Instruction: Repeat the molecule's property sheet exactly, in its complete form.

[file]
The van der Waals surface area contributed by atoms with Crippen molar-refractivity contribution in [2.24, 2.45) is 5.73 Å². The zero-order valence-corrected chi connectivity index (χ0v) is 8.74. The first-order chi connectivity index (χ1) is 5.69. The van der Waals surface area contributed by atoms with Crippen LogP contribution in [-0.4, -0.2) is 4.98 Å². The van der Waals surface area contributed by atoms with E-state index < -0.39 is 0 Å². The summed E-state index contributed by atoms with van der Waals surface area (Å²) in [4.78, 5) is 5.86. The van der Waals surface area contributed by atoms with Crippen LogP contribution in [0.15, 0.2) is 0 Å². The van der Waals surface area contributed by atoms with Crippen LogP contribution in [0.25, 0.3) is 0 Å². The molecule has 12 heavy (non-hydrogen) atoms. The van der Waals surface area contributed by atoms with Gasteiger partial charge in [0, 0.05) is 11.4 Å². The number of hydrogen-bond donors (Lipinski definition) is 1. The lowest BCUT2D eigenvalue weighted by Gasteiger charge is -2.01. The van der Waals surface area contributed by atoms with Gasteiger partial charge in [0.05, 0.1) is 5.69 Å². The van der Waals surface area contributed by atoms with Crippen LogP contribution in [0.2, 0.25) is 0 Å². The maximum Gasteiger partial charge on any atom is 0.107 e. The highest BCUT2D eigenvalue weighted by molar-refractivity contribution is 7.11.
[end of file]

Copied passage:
The van der Waals surface area contributed by atoms with Crippen molar-refractivity contribution in [2.24, 2.45) is 5.73 Å². The zero-order valence-corrected chi connectivity index (χ0v) is 8.74. The first-order chi connectivity index (χ1) is 5.69. The van der Waals surface area contributed by atoms with Crippen LogP contribution in [-0.4, -0.2) is 4.98 Å². The van der Waals surface area contributed by atoms with E-state index < -0.39 is 0 Å². The summed E-state index contributed by atoms with van der Waals surface area (Å²) in [4.78, 5) is 5.86. The van der Waals surface area contributed by atoms with Crippen LogP contribution in [0.15, 0.2) is 0 Å². The van der Waals surface area contributed by atoms with Crippen LogP contribution in [0.25, 0.3) is 0 Å². The molecule has 12 heavy (non-hydrogen) atoms. The van der Waals surface area contributed by atoms with Gasteiger partial charge in [0, 0.05) is 11.4 Å². The number of hydrogen-bond donors (Lipinski definition) is 1. The lowest BCUT2D eigenvalue weighted by Gasteiger charge is -2.01. The van der Waals surface area contributed by atoms with Gasteiger partial charge in [0.05, 0.1) is 5.69 Å². The van der Waals surface area contributed by atoms with Crippen LogP contribution in [0.2, 0.25) is 0 Å². The maximum Gasteiger partial charge on any atom is 0.107 e. The highest BCUT2D eigenvalue weighted by molar-refractivity contribution is 7.11.